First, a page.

Noble County Sentinel - Holiday Edition - Dec. 23, 1897
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A Fine Agricultural Section in the "Land of the Fair God."
Where Nature Yields Abundance and to Spare - Rich Soil, Mild Climate, and Great Diversity of Crops, Insure Success to Industrious Hands - Desirable Homes for the Energetic.
Noble county is situated in the northeast part of Oklahoma. It lies directly south and a little east of the central part of Kansas. It is one of the largest counties; only those to the extreme west, which have not yet been settled, having a larger area. The surface of Noble county is composed of fertile valleys and rolling prairies, being traversed by a number of large streams with innumerable tributaries, along the banks of which usually grow timber sufficient to supply the country with material for building fences, improving land, and fire wood for years to come. The Redrock river enters the county on the northwest and flows out on the east side. The Black Bear crosses the central part of the county, Cow Creek, or more properly speaking, the Rio del Bovine, traverses the county from the southwest and empties into the Black Bear. All of these streams are fed by springs and flow fresh water. Their valleys are very productive, especially for crops requiring much moisture. Nearly one-half of the countv is occupied by Indian reservations, not yet opened to settlement, the Otoes and Poncas, but the Indians are quite civilized, and much of their land is in cultivation. The resources of Noble county, so far as yet developed, are almost purely agricultural, although there are indications of rich mineral finds. Lime and sandstone are abundant, and granite has been reported found, but no scientific analysis of the quality. However, with nothing more than agriculture and fruit growing for sustenance, the soil of this county is rich enough to support a family on every forty acres. It is now well settled, compared to the rural districts of the Western States, there being a family on every 160 acres. The population of the county is 13,000. Probably thirty per cent. of these reside in the city of Perry and the remainder in the country, engaged in agriculture, stock raising and fruit growing. Other postoffices in the county are Whiterock, Morrison, Redrock, Ceres, Polo, Sumner, Pedee and Richburg. Society and the moral status of the people is up to the standard of any state in the Union, both in the city and the rural districts. The people who have immigrated to this county are a class of hardy, ambitious folks. who desire to locate where their energies would be rewarded. They have came (sic) from all parts of the country and have seen more or less of the world, making them cosmopoliton, social and liberal in their views and ideas of life. Many of those who have taken homes in the country are people of education and refinement, who have been engaged in the professions or in business, and have taken this step for a change. Others have been prosperous and well-to-do farmers in the states who have sold their farms because they became so valuable that they ceased to be profitable, and they have moved out into this new country where they can give their children a chance, such as they themselves enjoyed as pioneers of the older states, and where they can escape the cold winter of the north and pass the remainder of their days in peace and quiet. School districts are organized in every quarter of the county. Many have erected handsome buildings and maintain eight and nine months school. The progress of the rural districts in the line of education has been one of the marked features of their good citizenship. Churches are to he found here and there: almost every denomination is fostered, and where they have not yet erected a building they hold services in the school houses. Literary and debating societies are generally organized during the winter months, and it cannot be said that the intellectual and moral nature of man is neglected in any community of Noble county. This county has a larger percentage of persons who own their homes than any county in any state. More than eighty per cent. of the people here own their farms or if they reside in town, the residence which they occupy. This is one of the best indications of good citizenship, patriotic, home-loving people. American institutions can never fall so long as the homes of the country are protected. The people are generally out of debt and do business on a cash basis. The local merchants does not think of running an account. It is not the custom and the people do not expect it.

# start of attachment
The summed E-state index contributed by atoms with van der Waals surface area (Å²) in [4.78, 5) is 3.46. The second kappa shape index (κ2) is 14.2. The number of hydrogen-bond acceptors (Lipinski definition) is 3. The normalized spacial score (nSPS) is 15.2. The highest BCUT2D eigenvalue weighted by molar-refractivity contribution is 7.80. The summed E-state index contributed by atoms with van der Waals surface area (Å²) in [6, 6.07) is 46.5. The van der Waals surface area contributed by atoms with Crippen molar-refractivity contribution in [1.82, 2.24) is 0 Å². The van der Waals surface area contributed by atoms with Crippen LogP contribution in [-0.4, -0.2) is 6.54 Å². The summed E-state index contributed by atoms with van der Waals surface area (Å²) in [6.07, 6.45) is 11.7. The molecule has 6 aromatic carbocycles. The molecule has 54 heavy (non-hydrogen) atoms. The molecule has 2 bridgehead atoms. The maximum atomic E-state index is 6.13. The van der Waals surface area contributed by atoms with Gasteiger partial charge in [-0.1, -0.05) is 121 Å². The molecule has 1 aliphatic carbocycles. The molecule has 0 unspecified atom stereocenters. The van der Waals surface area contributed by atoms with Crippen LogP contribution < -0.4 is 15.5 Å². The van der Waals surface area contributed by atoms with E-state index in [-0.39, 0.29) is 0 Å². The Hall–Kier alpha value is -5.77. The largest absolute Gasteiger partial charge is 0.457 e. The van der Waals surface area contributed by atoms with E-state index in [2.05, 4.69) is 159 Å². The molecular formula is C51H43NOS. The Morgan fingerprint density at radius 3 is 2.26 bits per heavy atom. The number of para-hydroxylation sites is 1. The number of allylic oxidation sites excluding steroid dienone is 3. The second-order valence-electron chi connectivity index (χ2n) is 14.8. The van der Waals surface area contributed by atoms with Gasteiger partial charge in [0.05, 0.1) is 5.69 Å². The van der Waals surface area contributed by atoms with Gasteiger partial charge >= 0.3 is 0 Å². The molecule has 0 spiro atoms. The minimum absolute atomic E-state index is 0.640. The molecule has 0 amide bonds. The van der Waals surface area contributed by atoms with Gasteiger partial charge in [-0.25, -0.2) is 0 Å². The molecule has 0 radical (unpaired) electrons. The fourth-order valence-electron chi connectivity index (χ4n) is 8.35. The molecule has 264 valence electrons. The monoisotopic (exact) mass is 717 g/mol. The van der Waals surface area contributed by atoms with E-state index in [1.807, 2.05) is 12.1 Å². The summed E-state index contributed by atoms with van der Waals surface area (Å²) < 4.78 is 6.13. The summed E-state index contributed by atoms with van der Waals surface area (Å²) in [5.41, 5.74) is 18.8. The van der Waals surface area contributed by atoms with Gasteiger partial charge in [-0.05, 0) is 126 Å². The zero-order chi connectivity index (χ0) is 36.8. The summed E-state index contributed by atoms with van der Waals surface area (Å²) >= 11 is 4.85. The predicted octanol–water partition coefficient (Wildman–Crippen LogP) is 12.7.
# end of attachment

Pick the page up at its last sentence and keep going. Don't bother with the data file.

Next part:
Of all the crops produced by the farmers, wheat and small grain seem to lead, and are cultivated more successfully here than in the golden wheat belt of Kansas, the Dakotas and Minnesota. The crop ranging from twenty to forty bushels to the acre, though fields have been known to produce much larger. It is always of a high quality of hard and soft wheat. No spring wheat is sown here and there is now a larger acreage in than ever before. The oats crop is of much importance. Every crop since the opening has proven very satisfactory, yielding a great number of bushels per acre, and generally bringing a good price. Corn does well here and the yield pays very nicely for the labor that is expended upon it. But it is not claimed that this country is equal to the finest lands in the north in the production of this staple. The stalk grows very large and tall here, Oklahoma having received the premium at the World's Fair for the tallest corn. Forty or fifty bushels per acre and on bottom land, sixty and seventy bushels is considered a good crop though some have reported much larger. Considering the less amount of labor required to till the soil here to the amount that is required in black, wet, swampy lands, the farmer probably gets as large returns. Kaffir corn is largely cultivated. or rather it grows without being cultivated, making the finest sod crop that can be planted. It is easily raised and makes the best of feed for all kinds of stock. It can be fed in the fodder, the bunches cut off or threshed. It grows in bunches something like cane only the grains are larger and very nutritous. It will thresh seventy-five bushels to the acre. Cotton is an important crop in this county, five thousand bales were produced this year. The land yields from one-half a bale to the acre, which would make a profitable crop with any thing like a fair price. Early potatoes and vegetables for the northern market can be made a success, and car after car is shipped in the spring season. They can be grown here from a month to six weeks earlier than in the states north of us, and a ready market is found at Kansas City, St. Louis, Omaha, St. Paul and the cities of the north. The much advertised fruit lands of California are not superior to these lands in the fruits which we produce, although they may cultivate a greater variety. The climate, soil and all things taken together, naturally fits this region for successful fruit growing, and the farmers are rapidly taking increased interest in horticulture. A county society has been organized and much light thrown upon this industry of late. The varietie (sic) of trees that are being put out are apple, pear, peach, apricot, plum, cherry, quince, etc. A large local nursery has been started in the county, and some of the large concerns in the adjoining states consider this their best field for the future. Raspberries, strawberries, and all kinds of small fruits produce remarkably well. This county presents a most inviting field to the farmer, the stockmen or the horticulturist looking for a home where he can be surrounded by all of the blessings that wide-awake western civilization can bestow, and reside where the natural conditions are so favorable for pleasure and. profit. The mild climate here cuts the farmer's expenses almost (continued on page 10).